We have about 8 of these in the house. There were a few others disconnected that we later found cracked these were in the kitchen which froze at some point in the past.
Well, the plumber is in the house as we speak checking the other 8 and he is having a dickens of a time holding air pressure. Not giving up hope, but trying to be prepared for the worse.
Where do you get authentic replacements?
If we repalce with new anyone have a good place to start to look?
If the system is hot water tell the plumber to quit gaming you and throw a couple quarts of boiler seal from Sid Harvey in the system.
It was steam, but we are now using hot water and instaling a new boiler. I am pretty sure he is not gaming us. He is noted as one of the best if not the best plumber in town. It is a small town. I did look that stuff up and will provide it to him...Thanks
Right now he is pressuizing it with air.
If the system is converting to hot water why is the valve still in place on the left side of the radiator?
Are there bypasses still in the system plumbing too?
That was a picture of the original installation before anything else was done.We have all new pex plumbing.
Unfortunately, I am not on site, but will have to talk to the plumber ASAP about this. Evidently, he was not able to get the three ground floor radiators to hold air pressure. Not sure until I talk to him this coming Monday, to find out where the things are leaking. I am having a problem thinking that all 8 radiators are bad. There must be another issue. But then again, if water was left in them, they could have frozen. But I would think a water test would show this.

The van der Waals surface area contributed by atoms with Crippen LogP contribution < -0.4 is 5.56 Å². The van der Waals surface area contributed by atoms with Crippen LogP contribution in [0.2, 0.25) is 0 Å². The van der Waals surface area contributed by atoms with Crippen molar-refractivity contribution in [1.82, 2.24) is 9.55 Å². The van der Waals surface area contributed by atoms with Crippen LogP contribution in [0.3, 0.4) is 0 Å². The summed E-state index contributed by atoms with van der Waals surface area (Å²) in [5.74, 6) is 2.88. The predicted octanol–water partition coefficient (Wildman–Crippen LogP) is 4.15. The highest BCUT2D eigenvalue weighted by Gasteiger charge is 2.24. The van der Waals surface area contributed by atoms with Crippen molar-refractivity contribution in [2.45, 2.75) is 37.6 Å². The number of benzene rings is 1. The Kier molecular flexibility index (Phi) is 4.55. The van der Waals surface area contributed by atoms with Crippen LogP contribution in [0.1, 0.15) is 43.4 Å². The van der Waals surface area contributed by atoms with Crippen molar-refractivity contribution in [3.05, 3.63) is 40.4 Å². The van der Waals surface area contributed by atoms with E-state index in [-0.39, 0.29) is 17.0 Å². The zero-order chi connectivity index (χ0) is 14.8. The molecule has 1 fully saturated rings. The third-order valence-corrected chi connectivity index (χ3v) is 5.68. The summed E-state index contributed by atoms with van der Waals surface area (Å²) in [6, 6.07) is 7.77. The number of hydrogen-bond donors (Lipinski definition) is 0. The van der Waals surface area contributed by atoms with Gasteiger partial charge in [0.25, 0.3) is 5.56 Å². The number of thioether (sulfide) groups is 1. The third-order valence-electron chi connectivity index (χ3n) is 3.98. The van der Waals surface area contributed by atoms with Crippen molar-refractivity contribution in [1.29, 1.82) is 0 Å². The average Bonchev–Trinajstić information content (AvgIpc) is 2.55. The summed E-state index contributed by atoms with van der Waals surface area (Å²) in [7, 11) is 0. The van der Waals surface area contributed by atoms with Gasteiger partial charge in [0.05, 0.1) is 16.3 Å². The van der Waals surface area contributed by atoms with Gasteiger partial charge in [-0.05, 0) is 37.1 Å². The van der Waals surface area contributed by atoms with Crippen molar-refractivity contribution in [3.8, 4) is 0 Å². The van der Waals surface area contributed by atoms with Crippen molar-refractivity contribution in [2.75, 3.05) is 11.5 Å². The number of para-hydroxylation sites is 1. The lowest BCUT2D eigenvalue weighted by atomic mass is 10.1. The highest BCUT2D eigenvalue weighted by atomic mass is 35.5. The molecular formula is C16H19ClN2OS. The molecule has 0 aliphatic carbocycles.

All things are possible, but 8 leaking radiators on the 1st floor and 0 leaking radiators on the second floor has a slight aroma.
As my cat says, some thngs just can't be said in a Paw LickTickle Correct manner, so I'll just say either the best plumber in a small town screwed up piping the system, or he needs to make some truck payments and you look like a donor.
The original system was steam, ergo very little water from condensate would have been in the radiators, and there was a whole lot of room for any such water to expand if it froze.
If the best plumber in town was worth diddle, he would have checked the individual radiators BEFORE reconnecting them for water tight integrity. He would have marked any leaks found in that test and told you. Instead you now have a completely tubed up system that doesn't hold air. Smells like a tradesman screw up to me, and one he wants you to pay for. He also figures since you know nothing he can run it.
Were I in your shoes he would be showing me the leaks with soap bubbles!
http://www.inspectapedia.com/heat/heating.htm and http://www.inspectapedia.com/heat/Radiator_Valves.htm will give you a lot of education in a short time. I suggest you study up between now and the meeting with the best plumber in town.
Worst case is the best plumber in town managed to find leaks now he should have found long ago, there is an outfit in Montreal that reconditions these radiators and sells them. There are probably others as well.
The basic problem is, I am out of town while a lot of our renovation work is done. The wife is there, but her expertise is not plumbing. I mentioned it to our contractor that the plumbing/radiators be pressure tested back in December, while it was too cold to do much of anything else. Long story short, he is now testing.
We replaced all the 1st floor plumbing since it was all accessible from the basement. Checking the 3 radiators that were in place and assumed working on the 1st floor, seem to be leaking. We had 2 other radiators in the kitchen that were already disconnected when we bought the house. These he had tested at the start and found them cracked and of course leaking.